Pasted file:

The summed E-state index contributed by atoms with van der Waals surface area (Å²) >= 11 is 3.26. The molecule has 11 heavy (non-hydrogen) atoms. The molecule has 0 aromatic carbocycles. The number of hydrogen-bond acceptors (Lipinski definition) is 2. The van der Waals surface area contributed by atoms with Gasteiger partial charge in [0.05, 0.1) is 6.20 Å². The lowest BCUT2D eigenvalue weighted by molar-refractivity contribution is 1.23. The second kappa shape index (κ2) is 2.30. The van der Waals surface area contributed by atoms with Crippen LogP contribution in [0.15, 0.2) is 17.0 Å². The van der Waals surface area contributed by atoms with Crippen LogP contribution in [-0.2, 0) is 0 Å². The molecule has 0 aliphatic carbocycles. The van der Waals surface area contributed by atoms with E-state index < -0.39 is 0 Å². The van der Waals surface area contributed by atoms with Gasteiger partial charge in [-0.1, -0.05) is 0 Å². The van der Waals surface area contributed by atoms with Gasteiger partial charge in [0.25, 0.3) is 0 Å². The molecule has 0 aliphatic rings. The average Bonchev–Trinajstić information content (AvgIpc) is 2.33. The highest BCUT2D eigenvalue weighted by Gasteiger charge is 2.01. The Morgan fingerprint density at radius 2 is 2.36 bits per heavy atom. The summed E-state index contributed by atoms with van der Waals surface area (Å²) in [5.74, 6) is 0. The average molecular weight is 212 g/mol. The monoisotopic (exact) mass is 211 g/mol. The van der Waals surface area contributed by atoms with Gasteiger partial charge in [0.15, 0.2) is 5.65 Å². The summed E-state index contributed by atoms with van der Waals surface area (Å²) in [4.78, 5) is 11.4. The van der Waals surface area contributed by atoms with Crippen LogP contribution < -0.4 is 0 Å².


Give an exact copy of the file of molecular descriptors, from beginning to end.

The summed E-state index contributed by atoms with van der Waals surface area (Å²) >= 11 is 3.26. The molecule has 11 heavy (non-hydrogen) atoms. The molecule has 0 aromatic carbocycles. The number of hydrogen-bond acceptors (Lipinski definition) is 2. The van der Waals surface area contributed by atoms with Gasteiger partial charge in [0.05, 0.1) is 6.20 Å². The lowest BCUT2D eigenvalue weighted by molar-refractivity contribution is 1.23. The second kappa shape index (κ2) is 2.30. The van der Waals surface area contributed by atoms with Crippen LogP contribution in [0.15, 0.2) is 17.0 Å². The van der Waals surface area contributed by atoms with Crippen LogP contribution in [-0.2, 0) is 0 Å². The molecule has 0 aliphatic carbocycles. The van der Waals surface area contributed by atoms with E-state index < -0.39 is 0 Å². The van der Waals surface area contributed by atoms with Gasteiger partial charge in [-0.1, -0.05) is 0 Å². The van der Waals surface area contributed by atoms with Gasteiger partial charge in [0.25, 0.3) is 0 Å². The molecule has 0 aliphatic rings. The average Bonchev–Trinajstić information content (AvgIpc) is 2.33. The highest BCUT2D eigenvalue weighted by Gasteiger charge is 2.01. The Morgan fingerprint density at radius 2 is 2.36 bits per heavy atom. The summed E-state index contributed by atoms with van der Waals surface area (Å²) in [5.74, 6) is 0. The average molecular weight is 212 g/mol. The monoisotopic (exact) mass is 211 g/mol. The van der Waals surface area contributed by atoms with Gasteiger partial charge in [0.15, 0.2) is 5.65 Å². The summed E-state index contributed by atoms with van der Waals surface area (Å²) in [4.78, 5) is 11.4. The van der Waals surface area contributed by atoms with Crippen LogP contribution < -0.4 is 0 Å².